Male hummingbirds, those cute little avian rockets, are absolutely vicious when protecting their turf from other males of their species. They’ll fight to the death.
But for physicians, protecting your turf requires a more balanced approach. Especially when it comes to deciding what to protect.
For example, some physicians believe that they will be able to forever protect the four walls of their specialty from encroachment by other specialties or that ever changing market forces, what Joseph Schumpeter called “creative destruction,” should never impact their territory. That’s wishful thinking at best.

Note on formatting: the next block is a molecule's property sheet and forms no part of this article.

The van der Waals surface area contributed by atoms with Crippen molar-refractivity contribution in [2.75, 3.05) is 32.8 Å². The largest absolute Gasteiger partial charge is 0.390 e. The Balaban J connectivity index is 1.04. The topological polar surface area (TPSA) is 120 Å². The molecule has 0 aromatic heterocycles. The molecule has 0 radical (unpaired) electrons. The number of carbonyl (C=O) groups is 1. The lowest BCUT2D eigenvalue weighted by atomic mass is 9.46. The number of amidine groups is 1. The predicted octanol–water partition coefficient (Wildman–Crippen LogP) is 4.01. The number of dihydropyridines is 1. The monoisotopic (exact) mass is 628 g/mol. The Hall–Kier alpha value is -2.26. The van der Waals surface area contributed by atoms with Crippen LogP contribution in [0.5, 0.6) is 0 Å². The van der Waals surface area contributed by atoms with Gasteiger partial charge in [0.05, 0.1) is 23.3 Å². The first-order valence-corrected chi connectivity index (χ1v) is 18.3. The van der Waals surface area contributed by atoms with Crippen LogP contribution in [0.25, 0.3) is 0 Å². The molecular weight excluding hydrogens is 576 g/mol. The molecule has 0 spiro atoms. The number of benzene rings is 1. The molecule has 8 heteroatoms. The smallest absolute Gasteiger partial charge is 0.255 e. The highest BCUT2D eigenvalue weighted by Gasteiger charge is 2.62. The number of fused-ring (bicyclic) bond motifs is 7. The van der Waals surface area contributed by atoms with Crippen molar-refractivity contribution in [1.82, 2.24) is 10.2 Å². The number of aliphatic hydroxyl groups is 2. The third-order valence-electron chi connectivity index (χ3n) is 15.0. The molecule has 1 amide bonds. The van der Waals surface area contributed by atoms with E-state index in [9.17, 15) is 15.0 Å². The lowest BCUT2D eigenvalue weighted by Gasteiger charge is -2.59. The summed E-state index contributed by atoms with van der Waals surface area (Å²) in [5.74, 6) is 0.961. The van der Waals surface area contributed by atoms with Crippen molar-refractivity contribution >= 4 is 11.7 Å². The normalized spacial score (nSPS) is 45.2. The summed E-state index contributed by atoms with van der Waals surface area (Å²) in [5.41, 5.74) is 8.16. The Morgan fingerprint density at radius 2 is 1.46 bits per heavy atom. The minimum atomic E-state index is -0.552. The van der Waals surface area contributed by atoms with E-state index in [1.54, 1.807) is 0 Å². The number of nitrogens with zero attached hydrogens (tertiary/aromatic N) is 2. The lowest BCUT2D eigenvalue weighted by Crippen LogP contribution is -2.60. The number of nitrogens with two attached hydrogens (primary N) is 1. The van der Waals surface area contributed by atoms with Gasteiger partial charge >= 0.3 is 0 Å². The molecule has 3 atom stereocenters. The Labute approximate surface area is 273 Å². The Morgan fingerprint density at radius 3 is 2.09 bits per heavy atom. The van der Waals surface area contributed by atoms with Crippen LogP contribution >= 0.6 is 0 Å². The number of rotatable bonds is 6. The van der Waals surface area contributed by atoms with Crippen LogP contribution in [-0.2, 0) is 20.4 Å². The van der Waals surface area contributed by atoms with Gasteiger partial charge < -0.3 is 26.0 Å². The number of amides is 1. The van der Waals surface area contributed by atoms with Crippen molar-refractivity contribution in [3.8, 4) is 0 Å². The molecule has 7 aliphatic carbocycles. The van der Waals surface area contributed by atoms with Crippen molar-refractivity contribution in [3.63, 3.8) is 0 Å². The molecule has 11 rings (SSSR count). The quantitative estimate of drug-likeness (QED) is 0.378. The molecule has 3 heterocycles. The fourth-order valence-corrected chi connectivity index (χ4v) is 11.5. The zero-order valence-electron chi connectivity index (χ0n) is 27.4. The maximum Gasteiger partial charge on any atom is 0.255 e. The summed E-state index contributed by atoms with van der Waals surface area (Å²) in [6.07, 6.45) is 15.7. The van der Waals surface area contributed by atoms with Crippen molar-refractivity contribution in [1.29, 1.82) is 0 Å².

On the other hand, many medical groups have developed significant innovations that create value and can be protected. Innovation can remain proprietary to protect your group’s competitive advantage. Or, it can be licensed to other groups. Of course, this means that the creators must take the time, devote the effort, and, yes, make the investment, to protect their rights in those innovations.
It does little good to glorify the past or to try to stop cold major market forces. Some defense is, of course, required, but in the long run, there is more profit (and sanity) in innovating the future.